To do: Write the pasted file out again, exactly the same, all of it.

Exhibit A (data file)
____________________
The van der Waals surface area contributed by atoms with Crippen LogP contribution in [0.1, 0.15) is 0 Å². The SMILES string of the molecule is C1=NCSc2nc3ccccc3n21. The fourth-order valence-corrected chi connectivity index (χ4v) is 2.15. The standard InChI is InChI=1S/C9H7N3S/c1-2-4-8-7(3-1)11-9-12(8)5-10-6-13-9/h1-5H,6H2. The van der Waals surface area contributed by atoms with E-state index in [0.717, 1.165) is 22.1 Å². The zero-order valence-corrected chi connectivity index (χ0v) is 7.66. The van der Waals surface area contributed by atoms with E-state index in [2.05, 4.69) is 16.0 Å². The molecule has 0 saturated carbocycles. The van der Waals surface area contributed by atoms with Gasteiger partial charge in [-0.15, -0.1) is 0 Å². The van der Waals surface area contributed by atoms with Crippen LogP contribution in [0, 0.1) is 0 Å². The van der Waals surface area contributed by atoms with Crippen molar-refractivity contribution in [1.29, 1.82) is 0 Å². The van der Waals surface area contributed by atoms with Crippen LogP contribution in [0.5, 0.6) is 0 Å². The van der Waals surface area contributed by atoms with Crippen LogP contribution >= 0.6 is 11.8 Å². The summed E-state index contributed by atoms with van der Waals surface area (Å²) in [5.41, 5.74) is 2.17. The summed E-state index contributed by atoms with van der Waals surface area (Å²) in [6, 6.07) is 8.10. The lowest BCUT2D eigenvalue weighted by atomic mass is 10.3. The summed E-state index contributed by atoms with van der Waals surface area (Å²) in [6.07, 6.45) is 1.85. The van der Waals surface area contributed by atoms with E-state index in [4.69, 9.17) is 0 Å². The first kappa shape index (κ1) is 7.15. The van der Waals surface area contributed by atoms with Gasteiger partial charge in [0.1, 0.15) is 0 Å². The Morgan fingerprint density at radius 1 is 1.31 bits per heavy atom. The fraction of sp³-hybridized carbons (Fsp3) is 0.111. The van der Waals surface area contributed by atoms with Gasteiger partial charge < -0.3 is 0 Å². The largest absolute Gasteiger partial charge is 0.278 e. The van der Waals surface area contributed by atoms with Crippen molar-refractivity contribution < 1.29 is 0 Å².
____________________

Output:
The van der Waals surface area contributed by atoms with Crippen LogP contribution in [0.1, 0.15) is 0 Å². The SMILES string of the molecule is C1=NCSc2nc3ccccc3n21. The fourth-order valence-corrected chi connectivity index (χ4v) is 2.15. The standard InChI is InChI=1S/C9H7N3S/c1-2-4-8-7(3-1)11-9-12(8)5-10-6-13-9/h1-5H,6H2. The van der Waals surface area contributed by atoms with E-state index in [0.717, 1.165) is 22.1 Å². The zero-order valence-corrected chi connectivity index (χ0v) is 7.66. The van der Waals surface area contributed by atoms with E-state index in [2.05, 4.69) is 16.0 Å². The molecule has 0 saturated carbocycles. The van der Waals surface area contributed by atoms with Gasteiger partial charge in [-0.15, -0.1) is 0 Å². The van der Waals surface area contributed by atoms with Crippen LogP contribution in [0, 0.1) is 0 Å². The van der Waals surface area contributed by atoms with Crippen molar-refractivity contribution in [1.29, 1.82) is 0 Å². The van der Waals surface area contributed by atoms with Crippen LogP contribution in [0.5, 0.6) is 0 Å². The van der Waals surface area contributed by atoms with Crippen LogP contribution >= 0.6 is 11.8 Å². The summed E-state index contributed by atoms with van der Waals surface area (Å²) in [5.41, 5.74) is 2.17. The summed E-state index contributed by atoms with van der Waals surface area (Å²) in [6, 6.07) is 8.10. The lowest BCUT2D eigenvalue weighted by atomic mass is 10.3. The summed E-state index contributed by atoms with van der Waals surface area (Å²) in [6.07, 6.45) is 1.85. The van der Waals surface area contributed by atoms with E-state index in [4.69, 9.17) is 0 Å². The first kappa shape index (κ1) is 7.15. The van der Waals surface area contributed by atoms with Gasteiger partial charge in [0.1, 0.15) is 0 Å². The Morgan fingerprint density at radius 1 is 1.31 bits per heavy atom. The fraction of sp³-hybridized carbons (Fsp3) is 0.111. The van der Waals surface area contributed by atoms with Gasteiger partial charge < -0.3 is 0 Å². The largest absolute Gasteiger partial charge is 0.278 e. The van der Waals surface area contributed by atoms with Crippen molar-refractivity contribution < 1.29 is 0 Å².